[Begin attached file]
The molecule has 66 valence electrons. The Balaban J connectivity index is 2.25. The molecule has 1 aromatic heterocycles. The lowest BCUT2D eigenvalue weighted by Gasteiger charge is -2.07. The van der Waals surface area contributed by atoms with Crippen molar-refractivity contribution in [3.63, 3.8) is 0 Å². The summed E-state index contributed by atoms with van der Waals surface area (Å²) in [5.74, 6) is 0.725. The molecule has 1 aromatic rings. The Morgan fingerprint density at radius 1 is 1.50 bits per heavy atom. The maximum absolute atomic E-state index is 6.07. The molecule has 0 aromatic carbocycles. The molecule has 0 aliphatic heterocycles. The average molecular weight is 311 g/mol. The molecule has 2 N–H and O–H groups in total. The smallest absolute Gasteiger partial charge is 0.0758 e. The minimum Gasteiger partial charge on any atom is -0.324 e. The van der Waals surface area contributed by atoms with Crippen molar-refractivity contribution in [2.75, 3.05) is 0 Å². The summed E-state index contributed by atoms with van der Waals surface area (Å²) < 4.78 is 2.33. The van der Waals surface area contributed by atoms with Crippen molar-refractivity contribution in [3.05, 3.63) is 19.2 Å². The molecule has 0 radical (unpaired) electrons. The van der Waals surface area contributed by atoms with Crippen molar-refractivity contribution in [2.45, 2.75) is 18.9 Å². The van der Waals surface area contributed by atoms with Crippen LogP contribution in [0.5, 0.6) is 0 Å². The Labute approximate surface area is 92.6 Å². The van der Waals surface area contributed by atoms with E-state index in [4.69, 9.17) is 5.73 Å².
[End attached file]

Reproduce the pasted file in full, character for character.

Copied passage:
The molecule has 66 valence electrons. The Balaban J connectivity index is 2.25. The molecule has 1 aromatic heterocycles. The lowest BCUT2D eigenvalue weighted by Gasteiger charge is -2.07. The van der Waals surface area contributed by atoms with Crippen molar-refractivity contribution in [3.63, 3.8) is 0 Å². The summed E-state index contributed by atoms with van der Waals surface area (Å²) in [5.74, 6) is 0.725. The molecule has 1 aromatic rings. The Morgan fingerprint density at radius 1 is 1.50 bits per heavy atom. The maximum absolute atomic E-state index is 6.07. The molecule has 0 aromatic carbocycles. The molecule has 0 aliphatic heterocycles. The average molecular weight is 311 g/mol. The molecule has 2 N–H and O–H groups in total. The smallest absolute Gasteiger partial charge is 0.0758 e. The minimum Gasteiger partial charge on any atom is -0.324 e. The van der Waals surface area contributed by atoms with Crippen molar-refractivity contribution in [2.75, 3.05) is 0 Å². The summed E-state index contributed by atoms with van der Waals surface area (Å²) < 4.78 is 2.33. The van der Waals surface area contributed by atoms with Crippen molar-refractivity contribution in [3.05, 3.63) is 19.2 Å². The molecule has 0 radical (unpaired) electrons. The van der Waals surface area contributed by atoms with Crippen molar-refractivity contribution in [2.45, 2.75) is 18.9 Å². The van der Waals surface area contributed by atoms with Crippen LogP contribution in [0.5, 0.6) is 0 Å². The Labute approximate surface area is 92.6 Å². The van der Waals surface area contributed by atoms with E-state index in [4.69, 9.17) is 5.73 Å².